CorporateCoach eNewsletter

Issue No. 10 January 2002

Brought to you by the Brefi Group: "Developing your business through strategy, facilitation and executive coaching – internationally."

Web site:
Editor: Richard Winfield,
Subscribers: 1140 copies, worldwide

Welcome to this issue of CorporateCoach – a free newsletter for senior executives and teams in organisations interested in using coaching to improve corporate performance. Please share it with colleagues and contacts who will benefit from reading it.

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WELCOME: Welcome to our new subscribers – currently running at more than 40 a week. We are pleased to be in contact with subscribers from all around the world.

HOT TIP: The Brefi Group web site is packed with information – over 350 pages including 80 pages of downloadable forms and learning resources. Remember to use the site search facility. You may be surprised just how much you will find about what you are looking for.


  1. Editorial: Education – the foundation of progress
  2. Coaching notes: Learning together
  3. Tools notes: Neurological levels – behaviour
  4. Book review: High Five
  5. Case study: Coach gets into the law

1.     Editorial: Education – the foundation of progress

We have passed the stage where a nation's economy is dependent on its raw materials. Oil, agriculture and minerals – even location – are increasingly irrelevant.

Today the most important resource is the talent of the population, and we can assume that all populations have similar potential.

The difference is in the creativity and the competence of the people – a function of culture and education, but primarily education. That apart, success depends on infrastructure – transport, communications, law, banking etc.

It is a tragedy to watch countries either imploding or destroying themselves when they deny rights to educated people, persecute entrepreneurs or physically destroy the infrastructure – often because of prejudice against a different tribe, race, religion or culture, or because corruption takes over from law.

What can companies do to avoid such self destruction and to encourage development of their people?

The metaphor of the Russian dolls is that managers have the choice between recruiting people who are 'bigger' than them – or who are 'smaller'. Done successively, the outcome is obvious. Of my clients some of the most notable have been those who have taken real delight in following the successful careers of ex-employees whom they have recruited and developed and who have since gone on to far greater things.

And then there are others who say "If we develop these people, some of them will leave." Perhaps they will. But, if they have any initiative and you don't give them an opportunity to grow they will probably leave anyway!

Rather, develop them and enjoy the benefit while they are with you. They will attract other bright people and encourage others to make the effort to develop themselves. The result is a general uplift of the aspiration and performance of the organisation.

Companies like Ford of Europe recognised this and set a lead by subsidising any form of training and development for their staff – regardless of its relevance to the individual's job. They believe that all personal development is worthwhile and that if employees start to enjoy learning they will also start to learn on the job.

Perhaps part of the personal development programme could involve making a contribution to local schools or young entrepreneurs, where a partnership will bring benefits to both sides.

In a learning organisation groups can learn together. In this issue Carol Newland describes the benefits of self managed learning. Brefi Group specialises in working with senior people to set a lead in self development for business benefits and in introducing a learning culture throughout the organisation.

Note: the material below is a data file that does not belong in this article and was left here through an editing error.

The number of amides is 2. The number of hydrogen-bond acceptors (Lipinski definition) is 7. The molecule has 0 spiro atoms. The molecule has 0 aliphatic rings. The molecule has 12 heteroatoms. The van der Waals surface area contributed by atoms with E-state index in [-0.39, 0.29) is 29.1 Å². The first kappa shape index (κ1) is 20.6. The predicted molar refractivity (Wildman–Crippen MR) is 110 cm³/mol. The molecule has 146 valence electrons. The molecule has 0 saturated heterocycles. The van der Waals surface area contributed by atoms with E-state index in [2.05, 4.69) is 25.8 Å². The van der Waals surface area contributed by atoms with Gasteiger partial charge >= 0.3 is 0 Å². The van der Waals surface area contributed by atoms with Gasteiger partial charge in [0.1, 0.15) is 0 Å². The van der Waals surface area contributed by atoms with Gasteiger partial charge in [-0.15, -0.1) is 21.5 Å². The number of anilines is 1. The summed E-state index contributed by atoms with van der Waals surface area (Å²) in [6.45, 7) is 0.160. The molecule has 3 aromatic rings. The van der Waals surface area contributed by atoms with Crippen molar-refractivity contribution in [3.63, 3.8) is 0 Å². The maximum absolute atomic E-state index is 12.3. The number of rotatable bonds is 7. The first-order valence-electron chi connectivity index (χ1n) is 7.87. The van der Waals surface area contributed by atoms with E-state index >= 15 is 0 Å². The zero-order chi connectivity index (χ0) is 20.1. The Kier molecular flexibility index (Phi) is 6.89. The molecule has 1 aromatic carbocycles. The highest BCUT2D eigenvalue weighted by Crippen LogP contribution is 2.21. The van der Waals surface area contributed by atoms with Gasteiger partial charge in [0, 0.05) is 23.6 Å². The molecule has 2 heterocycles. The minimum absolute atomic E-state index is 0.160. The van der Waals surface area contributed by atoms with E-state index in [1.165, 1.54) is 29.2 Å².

In the December newsletter we quoted part of Nelson Mandela's inaugural speech. We are grateful to Steve Marsh of Alchemy in Toronto for advising us that the original source was A Return of True Love by Marianne Williamson. Steve is a coach and an award-winning silversmith who has exhibited his work in galleries throughout Canada and the U.S.

Many thanks Steve

2.     Coaching notes: Learning together

Organisations these days face growing pressure for increased results from fewer people and therefore need to invest heavily in learning and development. Yet expenditure on training and development does not always produce results for individuals or their organisations. Neither does individual learning always integrate with organisational needs. Something different is needed.

Self Managed Learning is a way of creating a situation where learning is owned by the individual and aligned with organisational needs. Individuals take responsibility for decisions about their learning in the real organisational world. They join groups of five or six people and the group supports them in their learning as well as providing challenge. Individuals negotiate a learning contract and report progress on it. Each group has an advisor to take them through the process, which usually involves meeting about every six weeks over a period of nine months.

Organisations using self managed learning cite business benefits such as cost savings, improved customer relations, lower staff turnover and an improved organisational culture.

Carol Newland


The Brefi group can advise on establishing a self managed learning scheme, provide set advisors and a one day foundation skills course for people who join groups. These can be within organisations or one of our business support groups for SMEs in which entrepreneurs meet together to spend the morning learning together and then the afternoon addressing a common problem or coaching one individual on an issue relevant to that person's organisation.

3.     Tools notes: Neurological Levels – behaviour

One of the core concepts of Brefi Group coaching is the neurological levels; that an individual or an organisation can be analysed by the six levels of environment, behaviour, competence, values, identity and purpose – and that these should be congruent with each other.

We can use this model to study incongruence, lack of fit of individuals with each other and with an organisation, and to find the best point of leverage for change.

We started by being curious about the environment back in our July newsletter. There is a physical environment, a social environment and an emotional environment. There are also environments at work, at home and elsewhere where you function.

They didn't just happen. You have a relationship with them. Either you formed them, or affected them, or you chose to accept them.